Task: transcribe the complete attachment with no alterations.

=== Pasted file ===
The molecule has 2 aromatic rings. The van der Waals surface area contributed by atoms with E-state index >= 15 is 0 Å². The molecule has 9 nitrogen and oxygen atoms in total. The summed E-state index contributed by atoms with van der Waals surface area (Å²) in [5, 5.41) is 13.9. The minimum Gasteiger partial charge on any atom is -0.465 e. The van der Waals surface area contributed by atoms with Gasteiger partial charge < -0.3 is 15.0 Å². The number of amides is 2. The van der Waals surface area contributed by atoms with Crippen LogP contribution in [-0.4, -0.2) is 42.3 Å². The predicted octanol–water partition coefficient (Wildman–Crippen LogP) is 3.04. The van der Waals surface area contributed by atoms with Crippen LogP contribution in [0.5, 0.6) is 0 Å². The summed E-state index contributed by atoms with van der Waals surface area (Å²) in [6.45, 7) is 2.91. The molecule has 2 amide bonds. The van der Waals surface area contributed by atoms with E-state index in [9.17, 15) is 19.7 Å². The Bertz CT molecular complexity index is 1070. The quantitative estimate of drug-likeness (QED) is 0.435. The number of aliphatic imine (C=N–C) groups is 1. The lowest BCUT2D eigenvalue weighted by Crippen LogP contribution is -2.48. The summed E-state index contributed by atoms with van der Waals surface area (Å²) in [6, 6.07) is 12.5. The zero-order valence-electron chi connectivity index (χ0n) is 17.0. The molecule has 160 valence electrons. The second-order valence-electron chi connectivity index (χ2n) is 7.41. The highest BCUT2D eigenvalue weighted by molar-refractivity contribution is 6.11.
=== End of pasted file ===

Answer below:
The molecule has 2 aromatic rings. The van der Waals surface area contributed by atoms with E-state index >= 15 is 0 Å². The molecule has 9 nitrogen and oxygen atoms in total. The summed E-state index contributed by atoms with van der Waals surface area (Å²) in [5, 5.41) is 13.9. The minimum Gasteiger partial charge on any atom is -0.465 e. The van der Waals surface area contributed by atoms with Gasteiger partial charge < -0.3 is 15.0 Å². The number of amides is 2. The van der Waals surface area contributed by atoms with Crippen LogP contribution in [-0.4, -0.2) is 42.3 Å². The predicted octanol–water partition coefficient (Wildman–Crippen LogP) is 3.04. The van der Waals surface area contributed by atoms with Crippen LogP contribution in [0.5, 0.6) is 0 Å². The summed E-state index contributed by atoms with van der Waals surface area (Å²) in [6.45, 7) is 2.91. The molecule has 2 amide bonds. The van der Waals surface area contributed by atoms with E-state index in [9.17, 15) is 19.7 Å². The Bertz CT molecular complexity index is 1070. The quantitative estimate of drug-likeness (QED) is 0.435. The number of aliphatic imine (C=N–C) groups is 1. The lowest BCUT2D eigenvalue weighted by Crippen LogP contribution is -2.48. The summed E-state index contributed by atoms with van der Waals surface area (Å²) in [6, 6.07) is 12.5. The zero-order valence-electron chi connectivity index (χ0n) is 17.0. The molecule has 160 valence electrons. The second-order valence-electron chi connectivity index (χ2n) is 7.41. The highest BCUT2D eigenvalue weighted by molar-refractivity contribution is 6.11.